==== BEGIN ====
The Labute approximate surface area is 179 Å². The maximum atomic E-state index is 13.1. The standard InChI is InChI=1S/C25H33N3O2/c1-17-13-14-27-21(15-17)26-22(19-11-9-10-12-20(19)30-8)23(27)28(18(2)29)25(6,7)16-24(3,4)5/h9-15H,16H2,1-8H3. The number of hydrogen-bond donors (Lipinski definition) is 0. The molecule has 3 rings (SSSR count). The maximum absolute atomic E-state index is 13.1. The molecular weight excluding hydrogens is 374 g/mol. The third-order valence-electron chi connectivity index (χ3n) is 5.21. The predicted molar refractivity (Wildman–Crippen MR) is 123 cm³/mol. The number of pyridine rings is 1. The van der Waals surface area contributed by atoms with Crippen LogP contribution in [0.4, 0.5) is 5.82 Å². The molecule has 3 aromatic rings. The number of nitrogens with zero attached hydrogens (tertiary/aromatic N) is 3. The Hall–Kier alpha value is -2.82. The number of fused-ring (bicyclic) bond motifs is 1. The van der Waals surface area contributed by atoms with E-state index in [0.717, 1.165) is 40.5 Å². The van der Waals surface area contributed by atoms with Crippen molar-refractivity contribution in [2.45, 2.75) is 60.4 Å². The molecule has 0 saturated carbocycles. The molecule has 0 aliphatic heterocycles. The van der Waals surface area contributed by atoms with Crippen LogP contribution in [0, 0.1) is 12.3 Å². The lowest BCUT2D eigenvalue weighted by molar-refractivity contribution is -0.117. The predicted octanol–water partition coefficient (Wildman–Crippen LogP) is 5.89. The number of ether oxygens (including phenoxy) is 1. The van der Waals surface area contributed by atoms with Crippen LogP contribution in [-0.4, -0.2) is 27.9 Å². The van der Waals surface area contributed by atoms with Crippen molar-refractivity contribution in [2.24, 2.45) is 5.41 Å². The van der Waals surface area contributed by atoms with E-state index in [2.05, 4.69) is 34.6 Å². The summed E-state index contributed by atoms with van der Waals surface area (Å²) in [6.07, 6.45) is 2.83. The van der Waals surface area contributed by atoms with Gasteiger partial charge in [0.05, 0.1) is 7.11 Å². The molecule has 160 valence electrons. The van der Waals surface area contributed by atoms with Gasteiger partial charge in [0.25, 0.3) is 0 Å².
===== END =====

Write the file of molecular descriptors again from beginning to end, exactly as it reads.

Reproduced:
The Labute approximate surface area is 179 Å². The maximum atomic E-state index is 13.1. The standard InChI is InChI=1S/C25H33N3O2/c1-17-13-14-27-21(15-17)26-22(19-11-9-10-12-20(19)30-8)23(27)28(18(2)29)25(6,7)16-24(3,4)5/h9-15H,16H2,1-8H3. The number of hydrogen-bond donors (Lipinski definition) is 0. The molecule has 3 rings (SSSR count). The maximum absolute atomic E-state index is 13.1. The molecular weight excluding hydrogens is 374 g/mol. The third-order valence-electron chi connectivity index (χ3n) is 5.21. The predicted molar refractivity (Wildman–Crippen MR) is 123 cm³/mol. The number of pyridine rings is 1. The van der Waals surface area contributed by atoms with Crippen LogP contribution in [0.4, 0.5) is 5.82 Å². The molecule has 3 aromatic rings. The number of nitrogens with zero attached hydrogens (tertiary/aromatic N) is 3. The Hall–Kier alpha value is -2.82. The number of fused-ring (bicyclic) bond motifs is 1. The van der Waals surface area contributed by atoms with E-state index in [0.717, 1.165) is 40.5 Å². The van der Waals surface area contributed by atoms with Crippen molar-refractivity contribution in [2.45, 2.75) is 60.4 Å². The molecule has 0 saturated carbocycles. The molecule has 0 aliphatic heterocycles. The van der Waals surface area contributed by atoms with Crippen LogP contribution in [0, 0.1) is 12.3 Å². The lowest BCUT2D eigenvalue weighted by molar-refractivity contribution is -0.117. The predicted octanol–water partition coefficient (Wildman–Crippen LogP) is 5.89. The number of ether oxygens (including phenoxy) is 1. The van der Waals surface area contributed by atoms with Crippen LogP contribution in [-0.4, -0.2) is 27.9 Å². The van der Waals surface area contributed by atoms with Crippen molar-refractivity contribution in [2.24, 2.45) is 5.41 Å². The van der Waals surface area contributed by atoms with E-state index in [2.05, 4.69) is 34.6 Å². The summed E-state index contributed by atoms with van der Waals surface area (Å²) in [6.07, 6.45) is 2.83. The van der Waals surface area contributed by atoms with Gasteiger partial charge in [0.05, 0.1) is 7.11 Å². The molecule has 160 valence electrons. The van der Waals surface area contributed by atoms with Gasteiger partial charge in [0.25, 0.3) is 0 Å².